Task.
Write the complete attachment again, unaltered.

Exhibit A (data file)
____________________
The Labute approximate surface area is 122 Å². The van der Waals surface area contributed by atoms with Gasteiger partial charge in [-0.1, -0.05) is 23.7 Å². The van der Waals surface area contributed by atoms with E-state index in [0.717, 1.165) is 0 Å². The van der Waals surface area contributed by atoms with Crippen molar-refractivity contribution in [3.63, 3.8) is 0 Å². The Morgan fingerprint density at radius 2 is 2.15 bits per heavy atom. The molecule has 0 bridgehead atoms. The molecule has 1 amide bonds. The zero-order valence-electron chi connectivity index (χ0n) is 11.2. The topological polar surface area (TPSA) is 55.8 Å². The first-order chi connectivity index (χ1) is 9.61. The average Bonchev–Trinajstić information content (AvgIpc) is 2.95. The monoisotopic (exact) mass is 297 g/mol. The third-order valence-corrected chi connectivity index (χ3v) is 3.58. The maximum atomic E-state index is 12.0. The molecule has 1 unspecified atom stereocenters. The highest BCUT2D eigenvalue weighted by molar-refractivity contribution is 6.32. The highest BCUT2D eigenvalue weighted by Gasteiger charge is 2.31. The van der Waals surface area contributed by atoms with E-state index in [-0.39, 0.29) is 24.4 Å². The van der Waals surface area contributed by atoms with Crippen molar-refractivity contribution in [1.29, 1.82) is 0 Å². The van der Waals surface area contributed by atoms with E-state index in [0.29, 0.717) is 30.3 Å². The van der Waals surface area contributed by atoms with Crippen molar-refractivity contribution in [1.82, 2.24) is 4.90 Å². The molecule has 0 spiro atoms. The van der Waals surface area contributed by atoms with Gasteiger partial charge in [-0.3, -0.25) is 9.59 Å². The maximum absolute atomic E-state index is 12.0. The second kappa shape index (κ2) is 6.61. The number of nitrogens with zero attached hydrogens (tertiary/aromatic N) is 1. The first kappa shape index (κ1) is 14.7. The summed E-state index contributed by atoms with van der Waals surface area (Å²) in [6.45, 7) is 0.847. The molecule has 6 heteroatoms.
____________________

The Labute approximate surface area is 122 Å². The van der Waals surface area contributed by atoms with Gasteiger partial charge in [-0.1, -0.05) is 23.7 Å². The van der Waals surface area contributed by atoms with E-state index in [0.717, 1.165) is 0 Å². The van der Waals surface area contributed by atoms with Crippen molar-refractivity contribution in [3.63, 3.8) is 0 Å². The Morgan fingerprint density at radius 2 is 2.15 bits per heavy atom. The molecule has 0 bridgehead atoms. The molecule has 1 amide bonds. The zero-order valence-electron chi connectivity index (χ0n) is 11.2. The topological polar surface area (TPSA) is 55.8 Å². The first-order chi connectivity index (χ1) is 9.61. The average Bonchev–Trinajstić information content (AvgIpc) is 2.95. The monoisotopic (exact) mass is 297 g/mol. The third-order valence-corrected chi connectivity index (χ3v) is 3.58. The maximum atomic E-state index is 12.0. The molecule has 1 unspecified atom stereocenters. The highest BCUT2D eigenvalue weighted by molar-refractivity contribution is 6.32. The highest BCUT2D eigenvalue weighted by Gasteiger charge is 2.31. The van der Waals surface area contributed by atoms with E-state index in [-0.39, 0.29) is 24.4 Å². The van der Waals surface area contributed by atoms with Crippen molar-refractivity contribution in [1.29, 1.82) is 0 Å². The van der Waals surface area contributed by atoms with E-state index in [0.29, 0.717) is 30.3 Å². The van der Waals surface area contributed by atoms with Crippen molar-refractivity contribution in [1.82, 2.24) is 4.90 Å². The molecule has 0 spiro atoms. The van der Waals surface area contributed by atoms with Gasteiger partial charge in [-0.3, -0.25) is 9.59 Å². The maximum absolute atomic E-state index is 12.0. The second kappa shape index (κ2) is 6.61. The number of nitrogens with zero attached hydrogens (tertiary/aromatic N) is 1. The first kappa shape index (κ1) is 14.7. The summed E-state index contributed by atoms with van der Waals surface area (Å²) in [6.45, 7) is 0.847. The molecule has 6 heteroatoms.